Crisis Competence

Weather satellite photo courtesy of NOAA.

Welcome 2021. The millennium is now old enough to legally purchase and consume alcohol.  I hope it heeds the Roman comic Plautus’ view that, “moderation in all things is the best policy.” I’m taking a Goldilocks approach to the new year and will avoid things too hot or too cold. We’ve had enough of too hard or too soft views on government and health care. It might seem that the calendar has outrun 2020 but it’s doubtful that our collective vision is as blurry as it was a year ago. It’s clear to see that an abundance of hope is always accompanied by a profusion of fear.

Always behind my writing leading me ahead. JAL

I was one of the few social science teachers in the 70s that was not named Coach. One of the ongoing themes was to help students understand George Santayana’s missive, “those who cannot remember the past are doomed to repeat it.” The kids were quick to inform me that in all of their dozen or so years on Earth they hadn’t done anything except to grow up. They protested the notion that were they doomed by the mistakes of thousands of years of millions of old people. I challenged them to learn from history and avoid the penalty. Forgetting or ignoring important things that happen over time around the world doesn’t mean the consequences will brighten the present and may well blight the future. These young people were on the cusp of changing the world for better and worse, and as we saw over time, for good. The goal of my rift was to get them to read their textbooks, newspapers, and anything they chose past the written driver’s exam.  I was that teacher who believed Descartes nailed it when he mused, “reading good books is like conversations with the finest minds of the past.” I fervently believed that youth write the future page by page over their lifetimes.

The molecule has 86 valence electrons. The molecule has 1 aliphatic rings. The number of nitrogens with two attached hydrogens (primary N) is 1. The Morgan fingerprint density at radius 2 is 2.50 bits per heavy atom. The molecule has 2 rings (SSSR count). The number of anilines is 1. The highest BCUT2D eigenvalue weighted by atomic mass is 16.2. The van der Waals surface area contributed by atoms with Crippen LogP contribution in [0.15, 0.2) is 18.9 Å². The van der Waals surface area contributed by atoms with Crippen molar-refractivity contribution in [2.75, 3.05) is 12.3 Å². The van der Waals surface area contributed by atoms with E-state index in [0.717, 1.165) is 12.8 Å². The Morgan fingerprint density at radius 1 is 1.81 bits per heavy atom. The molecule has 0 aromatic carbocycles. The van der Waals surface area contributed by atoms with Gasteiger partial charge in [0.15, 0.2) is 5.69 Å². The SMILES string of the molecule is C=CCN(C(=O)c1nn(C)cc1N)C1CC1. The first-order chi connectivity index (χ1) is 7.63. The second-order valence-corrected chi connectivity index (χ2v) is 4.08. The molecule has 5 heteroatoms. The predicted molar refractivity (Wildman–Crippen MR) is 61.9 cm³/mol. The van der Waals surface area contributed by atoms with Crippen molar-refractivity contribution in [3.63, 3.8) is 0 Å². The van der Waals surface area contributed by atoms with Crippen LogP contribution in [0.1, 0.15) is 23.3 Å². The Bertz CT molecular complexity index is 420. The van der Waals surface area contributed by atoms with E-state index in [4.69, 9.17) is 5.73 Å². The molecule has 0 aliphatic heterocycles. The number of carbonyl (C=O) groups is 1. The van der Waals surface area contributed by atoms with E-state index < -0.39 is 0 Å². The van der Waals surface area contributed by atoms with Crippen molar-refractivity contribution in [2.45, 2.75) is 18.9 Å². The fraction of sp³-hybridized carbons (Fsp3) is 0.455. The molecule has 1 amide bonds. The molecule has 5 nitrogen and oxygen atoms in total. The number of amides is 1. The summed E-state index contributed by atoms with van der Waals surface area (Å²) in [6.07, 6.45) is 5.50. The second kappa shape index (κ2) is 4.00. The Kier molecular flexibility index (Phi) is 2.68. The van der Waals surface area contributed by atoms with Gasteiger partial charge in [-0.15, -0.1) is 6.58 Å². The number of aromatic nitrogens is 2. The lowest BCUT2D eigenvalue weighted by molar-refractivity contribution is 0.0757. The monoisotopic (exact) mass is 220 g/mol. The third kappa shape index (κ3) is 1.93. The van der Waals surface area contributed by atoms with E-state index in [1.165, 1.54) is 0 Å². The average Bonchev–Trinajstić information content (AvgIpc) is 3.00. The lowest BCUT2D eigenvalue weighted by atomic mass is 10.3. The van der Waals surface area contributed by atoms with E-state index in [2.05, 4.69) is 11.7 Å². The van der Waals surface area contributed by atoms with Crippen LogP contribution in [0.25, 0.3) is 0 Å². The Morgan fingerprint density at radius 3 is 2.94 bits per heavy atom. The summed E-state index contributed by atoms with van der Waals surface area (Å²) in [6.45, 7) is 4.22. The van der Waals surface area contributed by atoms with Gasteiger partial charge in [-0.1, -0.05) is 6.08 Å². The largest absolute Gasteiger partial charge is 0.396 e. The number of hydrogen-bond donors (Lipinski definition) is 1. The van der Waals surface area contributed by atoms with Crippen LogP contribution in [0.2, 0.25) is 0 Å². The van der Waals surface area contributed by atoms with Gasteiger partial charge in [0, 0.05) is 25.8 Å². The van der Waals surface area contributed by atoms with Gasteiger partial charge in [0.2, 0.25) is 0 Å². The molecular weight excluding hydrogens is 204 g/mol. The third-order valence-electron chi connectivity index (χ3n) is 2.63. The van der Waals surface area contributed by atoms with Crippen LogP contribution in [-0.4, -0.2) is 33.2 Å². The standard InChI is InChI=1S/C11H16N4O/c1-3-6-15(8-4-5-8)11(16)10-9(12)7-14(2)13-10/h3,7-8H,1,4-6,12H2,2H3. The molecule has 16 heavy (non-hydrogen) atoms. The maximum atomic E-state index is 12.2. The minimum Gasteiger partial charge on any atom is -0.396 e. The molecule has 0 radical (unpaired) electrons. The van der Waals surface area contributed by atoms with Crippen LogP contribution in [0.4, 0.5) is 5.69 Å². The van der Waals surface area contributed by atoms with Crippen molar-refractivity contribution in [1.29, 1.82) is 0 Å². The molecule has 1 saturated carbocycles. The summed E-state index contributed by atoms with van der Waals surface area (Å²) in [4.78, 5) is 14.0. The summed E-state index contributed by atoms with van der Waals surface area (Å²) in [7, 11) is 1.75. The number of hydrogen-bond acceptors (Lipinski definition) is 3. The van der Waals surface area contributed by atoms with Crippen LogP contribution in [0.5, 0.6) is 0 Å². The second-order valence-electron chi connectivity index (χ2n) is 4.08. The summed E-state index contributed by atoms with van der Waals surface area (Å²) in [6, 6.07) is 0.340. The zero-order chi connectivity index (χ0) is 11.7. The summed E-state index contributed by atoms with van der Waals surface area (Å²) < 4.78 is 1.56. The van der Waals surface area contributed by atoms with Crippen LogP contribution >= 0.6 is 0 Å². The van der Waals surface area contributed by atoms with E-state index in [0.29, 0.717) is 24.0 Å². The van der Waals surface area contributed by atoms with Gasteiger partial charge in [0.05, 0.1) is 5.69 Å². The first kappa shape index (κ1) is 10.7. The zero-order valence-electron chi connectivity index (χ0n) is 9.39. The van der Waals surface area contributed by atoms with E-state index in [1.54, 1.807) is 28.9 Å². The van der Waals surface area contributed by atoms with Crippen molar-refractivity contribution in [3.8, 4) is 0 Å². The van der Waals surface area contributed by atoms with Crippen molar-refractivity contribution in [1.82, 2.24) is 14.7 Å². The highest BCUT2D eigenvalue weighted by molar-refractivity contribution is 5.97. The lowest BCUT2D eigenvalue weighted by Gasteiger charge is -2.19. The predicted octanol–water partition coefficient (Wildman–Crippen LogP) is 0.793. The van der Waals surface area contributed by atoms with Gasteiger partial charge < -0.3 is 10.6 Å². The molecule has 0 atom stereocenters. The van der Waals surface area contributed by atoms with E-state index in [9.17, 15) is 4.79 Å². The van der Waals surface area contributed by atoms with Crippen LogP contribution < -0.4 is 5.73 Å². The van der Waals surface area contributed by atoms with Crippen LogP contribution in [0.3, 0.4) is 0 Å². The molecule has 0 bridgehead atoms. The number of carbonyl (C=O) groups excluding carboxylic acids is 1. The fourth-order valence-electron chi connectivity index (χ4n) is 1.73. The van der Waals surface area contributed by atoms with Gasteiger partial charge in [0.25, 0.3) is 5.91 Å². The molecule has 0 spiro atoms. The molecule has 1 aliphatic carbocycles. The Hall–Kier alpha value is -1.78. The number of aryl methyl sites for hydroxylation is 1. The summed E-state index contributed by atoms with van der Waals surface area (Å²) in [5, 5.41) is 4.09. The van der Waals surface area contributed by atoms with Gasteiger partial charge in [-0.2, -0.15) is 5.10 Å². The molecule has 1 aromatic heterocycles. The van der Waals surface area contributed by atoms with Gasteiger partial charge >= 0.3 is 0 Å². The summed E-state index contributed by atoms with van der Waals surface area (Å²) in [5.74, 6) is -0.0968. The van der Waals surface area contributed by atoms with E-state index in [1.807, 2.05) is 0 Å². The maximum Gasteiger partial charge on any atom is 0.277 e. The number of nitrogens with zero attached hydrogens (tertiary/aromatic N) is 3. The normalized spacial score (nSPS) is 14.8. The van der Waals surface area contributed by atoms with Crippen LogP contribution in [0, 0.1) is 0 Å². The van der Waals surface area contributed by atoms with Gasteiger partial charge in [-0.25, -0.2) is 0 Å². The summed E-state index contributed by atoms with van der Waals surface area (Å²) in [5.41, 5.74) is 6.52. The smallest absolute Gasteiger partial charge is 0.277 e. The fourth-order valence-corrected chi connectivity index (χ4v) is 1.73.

Those high school students are now in their 60s. I’m in contact with two of them. Leslie retired very young as a genetic engineer and sailed the Pacific for decades. Jessica retired from the business world and moved back home to her farming community. The three of us have reached an age that’s partially defined by crisis competence. We’ve lived long enough to recognize the destructive power of a creeping crisis; a situation foreshadowed by a series of events that decision makers don’t view as part of a pattern. Mostly, our personal creeping crises are the consequence of believing our bodies last forever even if we don’t heed our physician’s advice eat, drink, and exercise in moderation. That’s somewhat challenging in the midst of a sudden, universal crisis such as the Covid 19 pandemic where we’re more isolated and closer to the kitchen.

Fair warning but y’gotta look anyway. JAL

It’s tempting drive through the year without looking back. Fact is, in order to drive safely, you’ve got to check the rear view mirror. People can’t see exactly what’s behind as the mirror warns, “Objects May Be Closer Than They Appear”. A photo taken 22,200 miles above the earth foreshadows the effects of rapid climate changes.  The smoke of millions of burning trees, ignited by a record heat wave in the Pacific northwest, sailed the jet stream and dimmed the sun above New England. Global smoke shadows beckon a strange new world. Being crisis competent means knowing that the damage done will get worse the longer it’s ignored. Blacking out the lessons of ’20 will bring forth a wicked hangover for ’21.